-At home or work, make sure your work surface is at a comfortable height for you.
-Sit in a chair with good lumbar support and proper position and height for the task. Keep your shoulders back. Switch sitting positions often and periodically walk around the office or gently stretch muscles to relieve tension. A pillow or rolled-up towel placed behind the small of your back can provide some lumbar support. If you must sit for a long period of time, rest your feet on a low stool or a stack of books.
-Wear comfortable, low-heeled shoes.
-Sleep on your side to reduce any curve in your spine. Always sleep on a firm surface.
-Ask for help when transferring an ill or injured family member from a reclining to a sitting position or when moving the patient from a chair to a bed.
-Don’t try to lift objects too heavy for you. Lift with your knees, pull in your stomach muscles, and keep your head down and in line with your straight back. Keep the object close to your body. Do not twist when lifting.
-Maintain proper nutrition and diet to reduce and prevent excessive weight, especially weight around the waistline that taxes lower back muscles. A diet with sufficient daily intake of calcium, phosphorus, and vitamin D helps to promote new bone growth.
-If you smoke, quit. Smoking reduces blood flow to the lower spine and causes the spinal discs to degenerate.

Following any period of prolonged inactivity, begin a program of regular low-impact exercises. Speed walking, swimming, or stationary bike riding 30 minutes a day can increase muscle strength and flexibility. Yoga can also help stretch and strengthen muscles and improve posture. Ask your physician or orthopedist for a list of low-impact exercises appropriate for your age and designed to strengthen lower back and abdominal muscles.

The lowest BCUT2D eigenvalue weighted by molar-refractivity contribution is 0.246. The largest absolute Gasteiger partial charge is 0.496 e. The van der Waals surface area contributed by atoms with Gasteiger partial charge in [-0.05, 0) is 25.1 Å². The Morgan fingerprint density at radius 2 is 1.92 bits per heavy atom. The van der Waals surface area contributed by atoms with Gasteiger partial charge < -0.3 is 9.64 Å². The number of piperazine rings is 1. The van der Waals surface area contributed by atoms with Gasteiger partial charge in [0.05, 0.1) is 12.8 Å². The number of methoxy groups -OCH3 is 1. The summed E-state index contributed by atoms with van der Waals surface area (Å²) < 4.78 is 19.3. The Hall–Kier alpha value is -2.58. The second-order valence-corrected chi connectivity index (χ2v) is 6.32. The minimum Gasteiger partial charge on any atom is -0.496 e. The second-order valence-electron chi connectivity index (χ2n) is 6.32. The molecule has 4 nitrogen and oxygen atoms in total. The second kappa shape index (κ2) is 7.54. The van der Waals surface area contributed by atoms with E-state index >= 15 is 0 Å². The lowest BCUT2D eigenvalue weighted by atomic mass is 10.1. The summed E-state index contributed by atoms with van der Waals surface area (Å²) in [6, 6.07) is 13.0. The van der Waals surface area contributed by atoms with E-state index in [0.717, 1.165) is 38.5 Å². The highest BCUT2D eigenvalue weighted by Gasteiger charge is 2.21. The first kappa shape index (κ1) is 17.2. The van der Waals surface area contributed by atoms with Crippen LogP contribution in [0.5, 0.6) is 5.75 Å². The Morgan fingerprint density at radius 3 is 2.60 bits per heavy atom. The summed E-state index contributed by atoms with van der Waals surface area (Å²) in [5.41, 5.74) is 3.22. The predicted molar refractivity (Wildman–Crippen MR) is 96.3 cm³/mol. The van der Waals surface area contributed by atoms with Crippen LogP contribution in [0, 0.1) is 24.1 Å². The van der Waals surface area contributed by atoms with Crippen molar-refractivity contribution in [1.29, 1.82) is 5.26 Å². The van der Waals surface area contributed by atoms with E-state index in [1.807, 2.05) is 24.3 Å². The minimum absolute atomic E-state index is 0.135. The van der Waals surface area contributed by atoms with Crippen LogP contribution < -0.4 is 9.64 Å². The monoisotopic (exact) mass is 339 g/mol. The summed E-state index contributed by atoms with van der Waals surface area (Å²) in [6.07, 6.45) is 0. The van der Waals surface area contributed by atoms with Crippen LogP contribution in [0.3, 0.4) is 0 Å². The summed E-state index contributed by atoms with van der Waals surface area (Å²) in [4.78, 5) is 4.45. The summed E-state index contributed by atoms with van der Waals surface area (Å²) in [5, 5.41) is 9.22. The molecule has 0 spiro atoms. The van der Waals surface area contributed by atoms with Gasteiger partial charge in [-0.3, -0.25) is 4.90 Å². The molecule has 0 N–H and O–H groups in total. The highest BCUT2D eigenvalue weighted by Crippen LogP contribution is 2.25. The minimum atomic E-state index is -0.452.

The information in this article has been made available by the National Institute of Neurological Disorders and Stroke, National Institutes of Health.

===========================
The MCW Heathlink Website and FREE email newsletter are provided by the Medical College of Wisconsin as part of their outreach and community service efforts.

To subscribe to the email newsletter, please go to http://healthlink.mcw.edu/content/subscribe.cgi

PLEASE NOTE: MCW HealthLink is provided for educational purposes. The information is not intended as a substitute for medical care, or for the advice of a physician. Please consult your doctor to determine how the information here pertains to you.
—————————
Copyright 2001 Medical College of Wisconsin

Posted by Wordmobi

Advertisements

~ by ymsim on 2009/05/07.

2 Responses to “The Facts about Low Back Pain”

  1. […] The Facts about Low Back Pain  – Sciatica is a condition in which a herniated or ruptured disc presses on the sciatic nerve, the large nerve that extends down the spinal column to its exit point in the pelvis and carries nerve fibers to the leg. … The physician will examine the back and conduct neurologic tests to determine the cause of pain and appropriate treatment. Blood tests may also be ordered. Imaging tests may be necessary to diagnose tumors or other possible sources of the pain. […]

  2. […] The Facts about Low Back Pain […]

Leave a Reply

Fill in your details below or click an icon to log in:

WordPress.com Logo

You are commenting using your WordPress.com account. Log Out / Change )

Twitter picture

You are commenting using your Twitter account. Log Out / Change )

Facebook photo

You are commenting using your Facebook account. Log Out / Change )

Google+ photo

You are commenting using your Google+ account. Log Out / Change )

Connecting to %s

 
%d bloggers like this: